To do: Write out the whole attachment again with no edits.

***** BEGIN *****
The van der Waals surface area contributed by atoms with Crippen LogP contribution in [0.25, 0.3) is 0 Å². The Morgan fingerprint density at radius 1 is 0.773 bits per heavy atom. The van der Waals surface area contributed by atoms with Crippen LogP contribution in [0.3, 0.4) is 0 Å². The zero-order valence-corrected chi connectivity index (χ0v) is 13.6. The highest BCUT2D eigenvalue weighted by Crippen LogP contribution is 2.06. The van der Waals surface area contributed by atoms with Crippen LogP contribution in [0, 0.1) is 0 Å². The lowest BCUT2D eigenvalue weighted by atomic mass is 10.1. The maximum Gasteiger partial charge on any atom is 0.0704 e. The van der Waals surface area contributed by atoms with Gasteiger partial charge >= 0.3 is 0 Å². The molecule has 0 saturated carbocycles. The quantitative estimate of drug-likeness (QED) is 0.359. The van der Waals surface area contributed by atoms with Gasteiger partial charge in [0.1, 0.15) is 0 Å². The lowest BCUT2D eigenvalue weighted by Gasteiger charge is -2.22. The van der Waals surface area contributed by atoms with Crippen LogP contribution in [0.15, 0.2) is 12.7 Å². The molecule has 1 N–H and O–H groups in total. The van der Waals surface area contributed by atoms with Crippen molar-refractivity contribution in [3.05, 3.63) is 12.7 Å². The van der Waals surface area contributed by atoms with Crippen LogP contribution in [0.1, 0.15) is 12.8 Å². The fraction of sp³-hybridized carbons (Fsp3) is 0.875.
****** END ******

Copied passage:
The van der Waals surface area contributed by atoms with Crippen LogP contribution in [0.25, 0.3) is 0 Å². The Morgan fingerprint density at radius 1 is 0.773 bits per heavy atom. The van der Waals surface area contributed by atoms with Crippen LogP contribution in [0.3, 0.4) is 0 Å². The zero-order valence-corrected chi connectivity index (χ0v) is 13.6. The highest BCUT2D eigenvalue weighted by Crippen LogP contribution is 2.06. The van der Waals surface area contributed by atoms with Crippen LogP contribution in [0, 0.1) is 0 Å². The lowest BCUT2D eigenvalue weighted by atomic mass is 10.1. The maximum Gasteiger partial charge on any atom is 0.0704 e. The van der Waals surface area contributed by atoms with Gasteiger partial charge >= 0.3 is 0 Å². The molecule has 0 saturated carbocycles. The quantitative estimate of drug-likeness (QED) is 0.359. The van der Waals surface area contributed by atoms with Gasteiger partial charge in [0.1, 0.15) is 0 Å². The lowest BCUT2D eigenvalue weighted by Gasteiger charge is -2.22. The van der Waals surface area contributed by atoms with Crippen LogP contribution in [0.15, 0.2) is 12.7 Å². The molecule has 1 N–H and O–H groups in total. The van der Waals surface area contributed by atoms with Crippen molar-refractivity contribution in [3.05, 3.63) is 12.7 Å². The van der Waals surface area contributed by atoms with Crippen LogP contribution in [0.1, 0.15) is 12.8 Å². The fraction of sp³-hybridized carbons (Fsp3) is 0.875.